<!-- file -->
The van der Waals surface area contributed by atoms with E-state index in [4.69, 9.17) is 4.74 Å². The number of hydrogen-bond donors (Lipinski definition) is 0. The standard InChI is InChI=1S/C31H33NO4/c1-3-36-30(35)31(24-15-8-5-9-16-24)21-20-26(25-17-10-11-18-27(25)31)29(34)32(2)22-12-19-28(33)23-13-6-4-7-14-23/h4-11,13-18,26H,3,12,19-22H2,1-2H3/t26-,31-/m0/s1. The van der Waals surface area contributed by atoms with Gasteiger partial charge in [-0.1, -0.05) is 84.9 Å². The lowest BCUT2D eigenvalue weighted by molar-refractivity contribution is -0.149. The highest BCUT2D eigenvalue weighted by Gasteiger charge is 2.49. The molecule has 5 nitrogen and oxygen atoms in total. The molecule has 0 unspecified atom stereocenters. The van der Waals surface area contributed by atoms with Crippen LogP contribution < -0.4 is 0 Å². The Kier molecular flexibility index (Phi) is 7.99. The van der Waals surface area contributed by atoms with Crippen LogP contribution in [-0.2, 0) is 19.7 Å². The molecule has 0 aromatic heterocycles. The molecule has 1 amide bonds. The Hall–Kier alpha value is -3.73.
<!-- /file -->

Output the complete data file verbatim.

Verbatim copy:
The van der Waals surface area contributed by atoms with E-state index in [4.69, 9.17) is 4.74 Å². The number of hydrogen-bond donors (Lipinski definition) is 0. The standard InChI is InChI=1S/C31H33NO4/c1-3-36-30(35)31(24-15-8-5-9-16-24)21-20-26(25-17-10-11-18-27(25)31)29(34)32(2)22-12-19-28(33)23-13-6-4-7-14-23/h4-11,13-18,26H,3,12,19-22H2,1-2H3/t26-,31-/m0/s1. The van der Waals surface area contributed by atoms with Gasteiger partial charge in [-0.1, -0.05) is 84.9 Å². The lowest BCUT2D eigenvalue weighted by molar-refractivity contribution is -0.149. The highest BCUT2D eigenvalue weighted by Gasteiger charge is 2.49. The molecule has 5 nitrogen and oxygen atoms in total. The molecule has 0 unspecified atom stereocenters. The van der Waals surface area contributed by atoms with Crippen LogP contribution < -0.4 is 0 Å². The Kier molecular flexibility index (Phi) is 7.99. The van der Waals surface area contributed by atoms with Crippen LogP contribution in [-0.2, 0) is 19.7 Å². The molecule has 0 aromatic heterocycles. The molecule has 1 amide bonds. The Hall–Kier alpha value is -3.73.